It’s easy to create a running total in a pivot table, and it’s usually used to show how quantities accumulate over time.
In this example, there are three Value fields in the pivot table, showing the number of units sold on each date.
- In column B, the Sum of Units is shown, with no calculation. This is the number of units sold on each date listed.
- In column C, the Sum of Units is shown, as a Running Total for Date. This is the total units sold, up to and including each date.
- In column D, the Sum of Units is shown, as % Running Total for Date (new in Excel 2010). This is the total units sold, up to and including each date, divided by the grand total of units sold.
Running Total for Date
When you select either Running Total In or % Running Total In, you have to select a Base Field. The running totals will be accumulated at each change in that Base Field.
We want a running total down the list of dates, so Date is the Base field in this example.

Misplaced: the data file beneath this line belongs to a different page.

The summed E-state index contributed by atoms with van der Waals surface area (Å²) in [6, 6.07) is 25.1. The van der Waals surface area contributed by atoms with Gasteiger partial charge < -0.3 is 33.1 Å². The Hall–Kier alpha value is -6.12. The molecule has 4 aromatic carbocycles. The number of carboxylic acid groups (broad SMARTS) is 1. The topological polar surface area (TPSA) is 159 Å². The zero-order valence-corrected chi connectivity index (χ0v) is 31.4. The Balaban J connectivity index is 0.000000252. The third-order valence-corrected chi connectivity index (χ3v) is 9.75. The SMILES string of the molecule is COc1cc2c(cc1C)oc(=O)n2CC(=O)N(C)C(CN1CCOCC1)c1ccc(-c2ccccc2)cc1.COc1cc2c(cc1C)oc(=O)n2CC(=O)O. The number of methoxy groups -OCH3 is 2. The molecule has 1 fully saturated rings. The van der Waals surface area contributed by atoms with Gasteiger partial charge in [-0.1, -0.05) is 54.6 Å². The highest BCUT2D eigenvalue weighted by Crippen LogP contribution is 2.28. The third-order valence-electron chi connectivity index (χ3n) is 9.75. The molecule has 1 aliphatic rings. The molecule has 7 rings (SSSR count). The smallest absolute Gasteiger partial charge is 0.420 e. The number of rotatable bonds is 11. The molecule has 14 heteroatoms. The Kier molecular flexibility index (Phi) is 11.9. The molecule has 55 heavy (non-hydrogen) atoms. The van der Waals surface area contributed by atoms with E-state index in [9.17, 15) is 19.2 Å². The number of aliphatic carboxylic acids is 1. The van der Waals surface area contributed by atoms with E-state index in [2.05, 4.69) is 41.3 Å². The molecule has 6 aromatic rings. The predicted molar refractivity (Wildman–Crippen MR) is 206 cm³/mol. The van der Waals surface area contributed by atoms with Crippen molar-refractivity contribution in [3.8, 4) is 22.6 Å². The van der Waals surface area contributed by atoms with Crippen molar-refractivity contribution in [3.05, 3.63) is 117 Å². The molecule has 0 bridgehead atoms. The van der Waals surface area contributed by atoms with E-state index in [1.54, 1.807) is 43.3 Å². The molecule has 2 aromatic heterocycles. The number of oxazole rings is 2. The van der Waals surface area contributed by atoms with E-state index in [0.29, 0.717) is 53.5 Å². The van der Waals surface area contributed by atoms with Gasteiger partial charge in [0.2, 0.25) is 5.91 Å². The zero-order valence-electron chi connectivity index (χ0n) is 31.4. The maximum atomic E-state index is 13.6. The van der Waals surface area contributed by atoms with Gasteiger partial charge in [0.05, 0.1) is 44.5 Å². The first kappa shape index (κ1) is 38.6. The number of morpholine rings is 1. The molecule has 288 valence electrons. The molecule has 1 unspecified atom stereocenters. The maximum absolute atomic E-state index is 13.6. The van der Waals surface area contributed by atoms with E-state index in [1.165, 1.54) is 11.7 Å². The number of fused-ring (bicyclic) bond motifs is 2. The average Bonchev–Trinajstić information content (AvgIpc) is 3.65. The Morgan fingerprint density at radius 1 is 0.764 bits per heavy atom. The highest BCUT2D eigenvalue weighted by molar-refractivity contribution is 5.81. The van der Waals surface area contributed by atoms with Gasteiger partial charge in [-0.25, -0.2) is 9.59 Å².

By November 1st, a running total of 399 units have been sold, and the % Running Total is 18.8% of the 2121 overall total units sold.
End of Year Problems
The running total works for a continuous list of dates, but doesn’t flow down the whole list if you group the dates by years and months. In the pivot table shown below, the date has been grouped by Years and Months.
Now the running totals stop at December 2012, and start again in January 2013.
It can be a little difficult to understand the running totals in this layout, so be sure to label the pivot table headings, or add a title to explain it.